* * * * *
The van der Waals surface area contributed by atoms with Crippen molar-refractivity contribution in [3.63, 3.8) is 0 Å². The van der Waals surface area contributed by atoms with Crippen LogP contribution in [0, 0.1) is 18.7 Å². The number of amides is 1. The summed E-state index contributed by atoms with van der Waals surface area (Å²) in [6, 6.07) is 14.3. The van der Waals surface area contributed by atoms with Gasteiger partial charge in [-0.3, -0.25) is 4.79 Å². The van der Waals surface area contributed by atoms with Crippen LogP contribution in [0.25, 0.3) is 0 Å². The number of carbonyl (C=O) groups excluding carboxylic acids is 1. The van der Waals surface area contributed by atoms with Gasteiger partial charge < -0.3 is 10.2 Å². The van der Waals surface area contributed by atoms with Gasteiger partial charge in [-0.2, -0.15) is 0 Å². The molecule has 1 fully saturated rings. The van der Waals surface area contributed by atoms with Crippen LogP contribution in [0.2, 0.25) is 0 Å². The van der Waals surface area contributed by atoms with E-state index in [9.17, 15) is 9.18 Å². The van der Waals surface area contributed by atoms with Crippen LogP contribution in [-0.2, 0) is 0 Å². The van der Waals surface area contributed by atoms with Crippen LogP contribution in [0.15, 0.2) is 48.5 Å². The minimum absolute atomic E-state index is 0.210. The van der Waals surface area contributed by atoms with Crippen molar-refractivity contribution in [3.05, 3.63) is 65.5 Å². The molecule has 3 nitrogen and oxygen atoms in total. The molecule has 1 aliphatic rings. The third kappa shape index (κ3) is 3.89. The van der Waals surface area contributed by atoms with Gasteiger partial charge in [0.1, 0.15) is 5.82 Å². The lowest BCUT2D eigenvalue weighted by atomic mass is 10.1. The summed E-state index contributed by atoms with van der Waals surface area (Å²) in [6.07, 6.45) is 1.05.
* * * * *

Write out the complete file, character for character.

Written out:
The van der Waals surface area contributed by atoms with Crippen molar-refractivity contribution in [3.63, 3.8) is 0 Å². The van der Waals surface area contributed by atoms with Crippen LogP contribution in [0, 0.1) is 18.7 Å². The number of amides is 1. The summed E-state index contributed by atoms with van der Waals surface area (Å²) in [6, 6.07) is 14.3. The van der Waals surface area contributed by atoms with Gasteiger partial charge in [-0.3, -0.25) is 4.79 Å². The van der Waals surface area contributed by atoms with Crippen LogP contribution in [0.25, 0.3) is 0 Å². The number of carbonyl (C=O) groups excluding carboxylic acids is 1. The van der Waals surface area contributed by atoms with Gasteiger partial charge < -0.3 is 10.2 Å². The van der Waals surface area contributed by atoms with Gasteiger partial charge in [-0.2, -0.15) is 0 Å². The molecule has 1 fully saturated rings. The van der Waals surface area contributed by atoms with Crippen LogP contribution in [0.2, 0.25) is 0 Å². The van der Waals surface area contributed by atoms with E-state index in [9.17, 15) is 9.18 Å². The van der Waals surface area contributed by atoms with Crippen LogP contribution in [-0.2, 0) is 0 Å². The van der Waals surface area contributed by atoms with Crippen LogP contribution in [0.15, 0.2) is 48.5 Å². The minimum absolute atomic E-state index is 0.210. The van der Waals surface area contributed by atoms with Crippen molar-refractivity contribution in [3.05, 3.63) is 65.5 Å². The molecule has 3 nitrogen and oxygen atoms in total. The molecule has 1 aliphatic rings. The third kappa shape index (κ3) is 3.89. The van der Waals surface area contributed by atoms with Gasteiger partial charge in [0.1, 0.15) is 5.82 Å². The lowest BCUT2D eigenvalue weighted by atomic mass is 10.1. The summed E-state index contributed by atoms with van der Waals surface area (Å²) in [6.07, 6.45) is 1.05.